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Traditional Balsamic Vinegar of Modena: The Procedure

Traditional Balsamic Vinegar of Modena is made from cooked grape must using Trebbiano and Lambrusco grapes grown in the Province of Modena. In February or early March, the must is slow cooked at a constant temperature never reaching boiling. When reduced to about half its original volume, the cooked must is sealed off in a glass, sterilized demijohn for cooling down. The liquid starts to slowly acidify. The heavier particles start to settle and the natural fermentation begins. After a month, the liquid is transferred to another sterilized demijohn and sealed. This process is repeated for five to seven months. When a nice, brown film forms on the bottom of the demijohn, it is time to put the young vinegar into a series of wooden barrels for maturing.

This series "batteria" consists of 5 to 7 barrels starting with the largest holding about 60-70 liters (15-18 gallons), scaling down to the smallest with the capacity of 10 liters (2.5 gallons). Sometimes the volume of the smallest barrel can be as little as 5 liters (1.5 gallons). A portion of the balsamic vinegar is drawn from the smallest barrel for bottling; then each barrel is topped off with the contents from the next largest barrel. The fresh must from the demijohn is then added to the largest barrel. These barrels "botte" are made from different types of wood such as oak, cherry, ash, chestnut, mulberry and juniper. The type of wood used is what gives the vinegar its distinct aroma, color, texture and bouquet.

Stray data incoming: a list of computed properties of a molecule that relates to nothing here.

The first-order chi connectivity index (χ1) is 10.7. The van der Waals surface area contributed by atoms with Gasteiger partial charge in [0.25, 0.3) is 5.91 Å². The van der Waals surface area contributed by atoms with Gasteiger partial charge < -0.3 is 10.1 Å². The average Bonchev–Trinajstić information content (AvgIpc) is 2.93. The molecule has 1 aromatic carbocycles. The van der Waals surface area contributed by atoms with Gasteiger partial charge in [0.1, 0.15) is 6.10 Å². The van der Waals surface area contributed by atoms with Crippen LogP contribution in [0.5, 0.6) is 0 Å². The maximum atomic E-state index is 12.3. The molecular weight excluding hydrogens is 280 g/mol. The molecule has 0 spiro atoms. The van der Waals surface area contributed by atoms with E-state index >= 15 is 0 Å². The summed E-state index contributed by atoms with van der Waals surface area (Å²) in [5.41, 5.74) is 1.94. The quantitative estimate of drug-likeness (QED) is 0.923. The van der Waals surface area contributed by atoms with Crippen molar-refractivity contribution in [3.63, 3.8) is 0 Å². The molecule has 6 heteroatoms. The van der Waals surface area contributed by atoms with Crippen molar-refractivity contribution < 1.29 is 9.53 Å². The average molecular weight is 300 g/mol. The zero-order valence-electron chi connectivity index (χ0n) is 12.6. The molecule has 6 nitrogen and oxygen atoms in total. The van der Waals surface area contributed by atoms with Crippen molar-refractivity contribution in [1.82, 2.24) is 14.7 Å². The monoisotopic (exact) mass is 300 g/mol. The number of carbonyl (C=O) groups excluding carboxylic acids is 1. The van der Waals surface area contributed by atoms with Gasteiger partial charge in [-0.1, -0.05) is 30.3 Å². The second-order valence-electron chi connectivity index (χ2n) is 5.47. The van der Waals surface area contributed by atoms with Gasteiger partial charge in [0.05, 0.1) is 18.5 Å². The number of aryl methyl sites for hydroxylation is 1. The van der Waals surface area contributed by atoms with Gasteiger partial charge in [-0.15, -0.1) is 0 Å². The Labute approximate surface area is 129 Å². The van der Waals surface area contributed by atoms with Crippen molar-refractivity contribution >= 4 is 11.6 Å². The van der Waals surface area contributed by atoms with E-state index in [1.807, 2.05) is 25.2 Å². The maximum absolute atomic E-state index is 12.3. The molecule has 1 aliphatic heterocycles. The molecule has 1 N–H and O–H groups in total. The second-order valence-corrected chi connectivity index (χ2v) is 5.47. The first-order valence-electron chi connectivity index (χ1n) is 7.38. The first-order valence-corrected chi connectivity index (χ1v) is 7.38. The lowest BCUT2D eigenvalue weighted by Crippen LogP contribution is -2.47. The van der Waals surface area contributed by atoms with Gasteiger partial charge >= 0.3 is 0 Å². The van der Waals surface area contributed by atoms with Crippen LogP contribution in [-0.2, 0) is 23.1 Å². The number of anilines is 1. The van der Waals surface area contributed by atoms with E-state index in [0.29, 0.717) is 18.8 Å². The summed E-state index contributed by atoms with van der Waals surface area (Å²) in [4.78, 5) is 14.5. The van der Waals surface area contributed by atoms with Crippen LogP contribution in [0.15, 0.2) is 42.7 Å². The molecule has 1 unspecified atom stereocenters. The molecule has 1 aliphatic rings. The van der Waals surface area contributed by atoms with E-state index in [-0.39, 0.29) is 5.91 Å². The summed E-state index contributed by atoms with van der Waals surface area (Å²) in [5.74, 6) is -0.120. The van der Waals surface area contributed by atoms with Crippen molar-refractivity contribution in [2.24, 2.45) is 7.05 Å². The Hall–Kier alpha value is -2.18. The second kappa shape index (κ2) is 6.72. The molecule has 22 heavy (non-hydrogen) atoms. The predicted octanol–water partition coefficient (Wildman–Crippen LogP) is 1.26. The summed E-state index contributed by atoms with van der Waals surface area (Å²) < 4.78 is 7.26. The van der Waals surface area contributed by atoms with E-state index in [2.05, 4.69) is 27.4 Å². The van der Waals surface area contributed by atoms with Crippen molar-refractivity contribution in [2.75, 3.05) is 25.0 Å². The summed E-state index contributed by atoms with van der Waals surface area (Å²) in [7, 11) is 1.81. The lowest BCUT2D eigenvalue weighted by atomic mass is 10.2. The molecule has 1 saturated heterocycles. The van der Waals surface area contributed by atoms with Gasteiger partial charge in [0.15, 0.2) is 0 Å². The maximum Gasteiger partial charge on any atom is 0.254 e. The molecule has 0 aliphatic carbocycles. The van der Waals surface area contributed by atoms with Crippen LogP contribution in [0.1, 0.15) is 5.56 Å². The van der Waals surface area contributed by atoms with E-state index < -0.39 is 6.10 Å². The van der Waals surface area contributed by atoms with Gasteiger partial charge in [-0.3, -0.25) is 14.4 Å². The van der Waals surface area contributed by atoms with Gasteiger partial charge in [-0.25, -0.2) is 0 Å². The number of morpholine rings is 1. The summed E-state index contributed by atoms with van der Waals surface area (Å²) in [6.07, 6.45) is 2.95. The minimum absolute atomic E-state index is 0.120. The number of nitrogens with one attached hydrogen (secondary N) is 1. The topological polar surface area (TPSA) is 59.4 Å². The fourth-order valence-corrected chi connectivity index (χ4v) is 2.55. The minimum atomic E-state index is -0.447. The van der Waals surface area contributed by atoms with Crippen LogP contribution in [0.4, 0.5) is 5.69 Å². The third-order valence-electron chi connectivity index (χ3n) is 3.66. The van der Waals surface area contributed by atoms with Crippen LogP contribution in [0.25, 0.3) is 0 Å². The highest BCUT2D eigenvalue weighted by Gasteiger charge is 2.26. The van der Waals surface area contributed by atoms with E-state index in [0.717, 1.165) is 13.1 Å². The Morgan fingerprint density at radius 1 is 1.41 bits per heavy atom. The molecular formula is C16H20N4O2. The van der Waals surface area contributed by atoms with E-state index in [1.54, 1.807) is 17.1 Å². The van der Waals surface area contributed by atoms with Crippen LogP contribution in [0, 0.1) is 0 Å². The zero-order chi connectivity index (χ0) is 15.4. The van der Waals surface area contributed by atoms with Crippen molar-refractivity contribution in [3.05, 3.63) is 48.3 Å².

The process for becoming a Traditional Balsamic Vinegar of Modena is very strict. Balsamic vinegar aged for at least 12 years are brought by their makers to one of the two consortiums which oversees and guarantees the quality of the product. These two entities are the "Consorzio Tutela Aceto Balsamico Tradizionale di Modena" and the "Consorzio Produttori Antiche Acetaie". These are the only authorities which can determine that a balsamic vinegar meets the qualities to be called a Traditional Balsamic Vinegar of Modena. The consortium samples 100 grams (3.5 ounces) from each balsamic vinegar presented. This sample is put into an anonymous bottle, indicated only by a number without the manufacturer's label, to avoid any form of conditioning during judging. Each consortium has a special committee of five master tasters which assesses each sample and rates all of its characteristics. Only balsamic vinegar approved by these two committees may be called a "Traditional Balsamic Vinegar of Modena". They are then bottled by the consortium in the special 100 ml (3.4 oz) bottles designed by the renowned Giugiaro Design Studio. Each bottle is labeled with the ABTM seal of quality and bottling number.

There are only two classifications of Traditional Balsamic Vinegar of Modena. The "Vecchio" which has aged for a minimum of 12 years. The other is the "Extravecchio" which has aged for a minimum of 25 years. The Extravecchio is identified with a gold capsule on the bottles.